I didn’t keep a diary as a teen girl. I spent my time reading and dreaming of boys. When I finally got to the point in my life where I was kissing, I didn’t want to kiss and tell. I never wanted to have my secrets written down where someone might find them and my escapades would fall into the wrong hands. My parents. Don’t ask how many years ago that was!
Today everyone’s personal life can be found online. Who needs a diary, when you have Facebook, Twitter, YouTube, and all the many social media outlets available for personal posts, videos, and photographs? But for a young girl in high school in the sixties, I was naïve, and the slightest kiss was kept secret. I did not dare put my thoughts on paper.
Now in my sixties, I am writing about my life. My essays are personal. I wrote a book on that first year after my husband died, doing all those things I never thought I’d do again. Dating for one. While I wouldn’t put a kiss in a diary as a teen, I have written about having sex as a widow. My secrets shared with the world, and the only comment I received, from a friend older than me, “I was shocked to read you only own one bra!” It seems that sex did not seem as unusual as the number of my under garments.
We’ve come a long way baby.
I don’t keep journals either. I hate to write in longhand.
It seems I like to live my life in blogs.
For those who are not sure what blogs are, here is a quick explanation. Blog (short for weblog) is basically a journal available on the web. Blogs are usually written by one person and updated frequently. The subject matter is as broad as the universe to include every topic from photography, decorating, hobbies, to personal diaries. There are many formats (templates) to use to design your blog. My preference at the moment is “Blogger”. I don’t have to think too hard on how to move around the site. You can dress up your blog with backgrounds, photos, illustrations, slideshows, and music. From your blog you can link to other blogs that interest you. The possibilities are endless for your creativity. If you want to share your posts, it is simple to drop them on social media sites.
“How many blogs do you have now?” My friends are curious about my numbers. They know I spend hours on the computer. I have my dog blog, my widow blog, my shop blog, and then, when a new idea pops into my brain, I start a new blog. I have blogs I keep private and those I use for shameless self-promotion of my work. I am also blogging for others, helping authors who don’t have time, or interest, to do a blog of their own.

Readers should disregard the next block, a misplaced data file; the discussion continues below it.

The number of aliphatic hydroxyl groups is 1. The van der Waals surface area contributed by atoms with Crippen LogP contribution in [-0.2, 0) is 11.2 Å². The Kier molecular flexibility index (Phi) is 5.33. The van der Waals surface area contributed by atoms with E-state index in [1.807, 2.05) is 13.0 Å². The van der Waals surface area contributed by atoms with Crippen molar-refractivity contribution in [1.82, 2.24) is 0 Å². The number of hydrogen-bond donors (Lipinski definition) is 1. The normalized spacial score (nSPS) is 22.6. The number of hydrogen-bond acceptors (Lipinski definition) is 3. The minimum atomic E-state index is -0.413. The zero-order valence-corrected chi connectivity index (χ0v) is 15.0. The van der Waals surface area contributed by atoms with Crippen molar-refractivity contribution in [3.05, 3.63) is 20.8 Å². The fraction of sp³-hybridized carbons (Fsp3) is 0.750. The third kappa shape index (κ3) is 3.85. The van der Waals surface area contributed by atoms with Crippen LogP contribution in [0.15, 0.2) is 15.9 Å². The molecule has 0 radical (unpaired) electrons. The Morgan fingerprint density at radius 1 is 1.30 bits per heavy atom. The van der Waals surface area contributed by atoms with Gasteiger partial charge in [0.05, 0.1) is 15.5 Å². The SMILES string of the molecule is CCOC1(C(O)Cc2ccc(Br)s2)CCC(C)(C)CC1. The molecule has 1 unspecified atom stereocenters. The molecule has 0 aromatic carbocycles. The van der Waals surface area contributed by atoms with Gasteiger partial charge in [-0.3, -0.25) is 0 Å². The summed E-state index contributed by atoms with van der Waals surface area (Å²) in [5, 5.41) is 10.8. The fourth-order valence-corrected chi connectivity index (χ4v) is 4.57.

“I’ve lost count.” That’s the only answer they’ll get from me.
I guard this secret as closely as when my husband asked, early in our relationship, “How many men have you slept with?”
Too many to mention.
I am more possessive about my blogs than I am about men. It took me twenty years to marry my husband. We lived together, but I didn’t feel the need to tie him down on paper. Yet, every time I think of a cute blog name, I buy the web domain. Do you like my title here ‘My Life In Blogs’? Me too. I just bought the dot.com. Should I also buy the dot.net?
April, the fifth rescue dog to enter my house, was painfully distant. Her damp nose bumped my elbow one night while I was on the computer. That bump took out a task bar but let me know she wanted attention.
“I’ll call you Miss April In Paris,” I whispered as I leaned over to kiss her head. I started her blog, a rescue dog turned diva dreaming of Paris. She liked wearing a hat and posing for the camera. Shy, demure, she finally started mixing with the pack. Giving her a blog gave her confidence, not because she was ‘online’ (how would she know?), but because she knew she got more of my time than the others for a brief period.
As it turned out, Miss April’s blog helped me with my book promotion. During my virtual book tour with Women On Writing (WOW) one of the sites I landed on was “Tilly The Dog” in England. That post had to be written from a dog’s viewpoint. Miss April in Paris was Tilly’s guest, and although April has not made it to France, for a shining moment she was a star in England. This experience only fed my need for more blogs.
Writing on blogs is spontaneous for me. Finding the artwork relaxes me. When I need to relive a moment in time, I’ve posted it somewhere, and can retrieve it. I don’t have to dig through piles of paperwork scattered about the room, wonder where I’ve put my notes, and in my case, never remembering. I just go to the computer and link to my blog. I don’t worry about a computer crash, as my work is online for me to find from any computer I’m working from.
We live on in our writing. Whether we write for ourselves, or to make a difference for others, the written word completes a life by saving it for all time. The emotions are as fresh as though it had just occurred. Things we’d long forgot are there to remind us of what was and give us fuel for what will come.
Blogs connect us to others. They are a soft touch promotional tool or a way to share personal experiences, interests, and talents with like-minded souls.
So, I continue to drop my thoughts in blog posts. Some you will read, like this one here. Others will surface when I call them up to work for me. There are a few that will be mine alone. Some secrets are more fun to keep, to keep others guessing.
“When you die and someone goes through your things, will they be surprised with what they find?” This was actually a generic question on a dating site. I laughed. My life is an open book and I write about most everything I do. So my answer to that question was “No!” Then I thought about it. No one will be surprised about what they find in my house, or desk drawer, but if they get my passwords, who knows what they will find online in my private blogs!
That might stir some things up! I only hope someone will turn it into a best selling memoir! If I live long enough, I will.